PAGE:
6. Oxytropidoceras

    Fossil Wood Petrification and mineralogy

    Mustoe, G.E., 2015. Late Tertiary petrified wood from Nevada, USA: Evidence of multiple silicification pathways. Geosciences, 5(4), pp.286-309. https://www.mdpi.com/2076-3263/5/4/286 https://www.researchgate.net/publication/282851612_Late_Tertiary_Petrified_Wood_from_Nevada_USA_Evidence_of_Multiple_Silicification_Pathways https://sciprofiles.com/profile/112497 https://www.researchgate.net/profile/George_Mustoe Mustoe, G. and Acosta, M., 2016. Origin of petrified wood color. Geosciences, 6(2), no.25. https://www.mdpi.com/2076-3263/6/2/25 https://www.researchgate.net/publication/302497324_Origin_of_Petrified_Wood_Color Mustoe, G.E., 2017. Wood petrifaction: A new view of permineralization and replacement. Geosciences, 7(4), no.119. https://www.mdpi.com/2076-3263/7/4/119/htm https://pdfs.semanticscholar.org/4ff7/8f7c6899c4459c4f33e4d51c040f6374685d.pdf https://www.researchgate.net/publication/321170639_Wood_Petrifaction_A_New_View_of_Permineralization_and_Replacement Mustoe, G.E., 2018. Mineralogy of non-silicified fossil wood. Geosciences, 8(3), no.85. https://www.mdpi.com/2076-3263/8/3/85/htm https://www.researchgate.net/publication/323540027_Mineralogy_of_Non-Silicified_Fossil_Wood Mustoe, George E. "Non-mineralized fossil wood." Geosciences (8) no.223. https://www.mdpi.com/2076-3263/8/6/223 https://www.researchgate.net/publication/325827782_Non-mineralized_Fossil_Wood Luczaj, J.A., Leavitt, S.W., Csank, A.Z., Panyushkina, I.P. and Wright, W.E., 2018. Comment on “Non-Mineralized Fossil Wood” by George E. Mustoe (Geosciences, 2018). Geosciences, 8(12), no.462. https://www.mdpi.com/2076-3263/8/12/462/htm Mustoe, G.E., Viney, M. and Mills, J., 2019. Mineralogy of Eocene fossil wood from the “Blue Forest” locality, southwestern Wyoming, United States. Geosciences, 9(1), no.35. https://www.mdpi.com/2076-3263/9/1/35 https://www.researchgate.net/publication/330292211_Mineralogy_of_Eocene_Fossil_Wood_from_the_Blue_Forest_Locality_Southwestern_Wyoming_United_States Mustoe, G.E., 2015. Geologic History of Eocene Stonerose Fossil Beds, Republic, Washington, USA. Geosciences, 5(3), pp.243-263. https://www.mdpi.com/2076-3263/5/3/243 https://www.researchgate.net/publication/279786883_Geologic_History_of_Eocene_Stonerose_Fossil_Beds_Republic_Washington_USA Yours, Paul H.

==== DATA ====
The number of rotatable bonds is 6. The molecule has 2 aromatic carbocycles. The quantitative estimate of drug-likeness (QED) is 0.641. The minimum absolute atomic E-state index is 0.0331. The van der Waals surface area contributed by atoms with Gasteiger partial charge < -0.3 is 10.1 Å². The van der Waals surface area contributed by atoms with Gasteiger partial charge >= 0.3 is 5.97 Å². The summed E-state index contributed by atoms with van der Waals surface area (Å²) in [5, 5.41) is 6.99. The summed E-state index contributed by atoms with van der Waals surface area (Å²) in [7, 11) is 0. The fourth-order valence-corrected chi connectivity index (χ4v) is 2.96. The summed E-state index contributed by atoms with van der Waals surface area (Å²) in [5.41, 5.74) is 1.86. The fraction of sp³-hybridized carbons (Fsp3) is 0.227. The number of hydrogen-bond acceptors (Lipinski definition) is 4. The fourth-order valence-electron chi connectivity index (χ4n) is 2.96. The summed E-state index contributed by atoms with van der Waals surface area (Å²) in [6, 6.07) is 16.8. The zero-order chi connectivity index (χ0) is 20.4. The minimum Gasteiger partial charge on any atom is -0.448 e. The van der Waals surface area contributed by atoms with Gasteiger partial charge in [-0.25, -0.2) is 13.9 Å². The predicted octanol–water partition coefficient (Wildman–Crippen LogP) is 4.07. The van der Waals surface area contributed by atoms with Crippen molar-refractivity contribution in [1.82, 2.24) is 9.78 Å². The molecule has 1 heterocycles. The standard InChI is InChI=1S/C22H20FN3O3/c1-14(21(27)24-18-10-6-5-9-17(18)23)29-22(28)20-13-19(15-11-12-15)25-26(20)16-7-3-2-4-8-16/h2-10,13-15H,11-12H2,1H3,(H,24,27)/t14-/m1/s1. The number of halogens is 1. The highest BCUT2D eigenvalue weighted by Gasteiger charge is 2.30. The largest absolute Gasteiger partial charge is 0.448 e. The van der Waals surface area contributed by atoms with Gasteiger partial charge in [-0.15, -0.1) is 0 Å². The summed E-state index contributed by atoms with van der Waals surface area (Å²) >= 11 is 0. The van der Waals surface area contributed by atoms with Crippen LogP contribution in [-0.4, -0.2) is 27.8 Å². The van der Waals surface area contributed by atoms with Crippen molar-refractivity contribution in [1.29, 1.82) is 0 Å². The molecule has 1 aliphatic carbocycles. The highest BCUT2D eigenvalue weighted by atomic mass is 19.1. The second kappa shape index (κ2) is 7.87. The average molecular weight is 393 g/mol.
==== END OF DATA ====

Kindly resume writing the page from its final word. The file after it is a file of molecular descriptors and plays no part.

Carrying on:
7. Someone on a facebook thread brought up something I'm not familiar with. Yeah...add it to the list. LOL If I understood it right they said some Cretaceous Period bone and wood has been found that has not undergone any physical change. The material was on the North Slope in Alaska so I wondered if it had anything to do with deposition in permafrost. They said it is not that uncommon but I don't recall coming across this in any textbooks or descriptions of preservation methods. Does anyone know of any other places where this has occurred or how it would be possible for anything organic to last that long without any alteration? This is someone who has published papers on paleontology so I would like to assume it's right. If so I need to include it in my fossil talks for kids because preservation methods is a big part of the talks and I like to get it right. Is this so common there aren't any descriptions or discussion of it?